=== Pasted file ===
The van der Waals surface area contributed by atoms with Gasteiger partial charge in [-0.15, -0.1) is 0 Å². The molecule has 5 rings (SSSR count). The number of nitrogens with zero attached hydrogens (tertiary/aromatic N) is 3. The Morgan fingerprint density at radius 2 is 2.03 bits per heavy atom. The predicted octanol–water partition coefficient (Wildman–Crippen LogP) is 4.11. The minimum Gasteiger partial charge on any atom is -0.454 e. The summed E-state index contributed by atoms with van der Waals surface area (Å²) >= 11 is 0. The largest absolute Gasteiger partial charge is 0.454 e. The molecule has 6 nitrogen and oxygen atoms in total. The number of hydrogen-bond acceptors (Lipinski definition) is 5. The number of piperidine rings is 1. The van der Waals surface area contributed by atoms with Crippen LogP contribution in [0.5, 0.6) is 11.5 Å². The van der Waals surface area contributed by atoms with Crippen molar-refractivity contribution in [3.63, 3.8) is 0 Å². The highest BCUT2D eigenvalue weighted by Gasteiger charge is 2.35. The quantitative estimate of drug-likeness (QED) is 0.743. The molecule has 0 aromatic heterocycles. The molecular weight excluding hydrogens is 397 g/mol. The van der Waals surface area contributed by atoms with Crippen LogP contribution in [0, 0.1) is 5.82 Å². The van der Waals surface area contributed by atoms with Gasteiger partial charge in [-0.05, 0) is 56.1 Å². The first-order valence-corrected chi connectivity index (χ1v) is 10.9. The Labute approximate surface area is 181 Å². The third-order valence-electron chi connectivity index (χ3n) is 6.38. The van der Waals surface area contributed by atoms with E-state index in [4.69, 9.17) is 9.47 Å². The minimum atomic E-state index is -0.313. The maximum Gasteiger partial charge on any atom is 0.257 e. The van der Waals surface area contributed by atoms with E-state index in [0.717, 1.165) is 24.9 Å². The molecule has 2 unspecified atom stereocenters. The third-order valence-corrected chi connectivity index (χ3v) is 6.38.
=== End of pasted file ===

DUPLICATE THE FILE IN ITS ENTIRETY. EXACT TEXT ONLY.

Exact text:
The van der Waals surface area contributed by atoms with Gasteiger partial charge in [-0.15, -0.1) is 0 Å². The molecule has 5 rings (SSSR count). The number of nitrogens with zero attached hydrogens (tertiary/aromatic N) is 3. The Morgan fingerprint density at radius 2 is 2.03 bits per heavy atom. The predicted octanol–water partition coefficient (Wildman–Crippen LogP) is 4.11. The minimum Gasteiger partial charge on any atom is -0.454 e. The summed E-state index contributed by atoms with van der Waals surface area (Å²) >= 11 is 0. The largest absolute Gasteiger partial charge is 0.454 e. The molecule has 6 nitrogen and oxygen atoms in total. The number of hydrogen-bond acceptors (Lipinski definition) is 5. The number of piperidine rings is 1. The van der Waals surface area contributed by atoms with Crippen LogP contribution in [0.5, 0.6) is 11.5 Å². The van der Waals surface area contributed by atoms with Crippen molar-refractivity contribution in [3.63, 3.8) is 0 Å². The highest BCUT2D eigenvalue weighted by Gasteiger charge is 2.35. The quantitative estimate of drug-likeness (QED) is 0.743. The molecule has 0 aromatic heterocycles. The molecular weight excluding hydrogens is 397 g/mol. The van der Waals surface area contributed by atoms with Crippen LogP contribution in [0, 0.1) is 5.82 Å². The van der Waals surface area contributed by atoms with Gasteiger partial charge in [-0.05, 0) is 56.1 Å². The first-order valence-corrected chi connectivity index (χ1v) is 10.9. The Labute approximate surface area is 181 Å². The third-order valence-electron chi connectivity index (χ3n) is 6.38. The van der Waals surface area contributed by atoms with E-state index in [4.69, 9.17) is 9.47 Å². The minimum atomic E-state index is -0.313. The maximum Gasteiger partial charge on any atom is 0.257 e. The van der Waals surface area contributed by atoms with E-state index in [0.717, 1.165) is 24.9 Å². The molecule has 2 unspecified atom stereocenters. The third-order valence-corrected chi connectivity index (χ3v) is 6.38.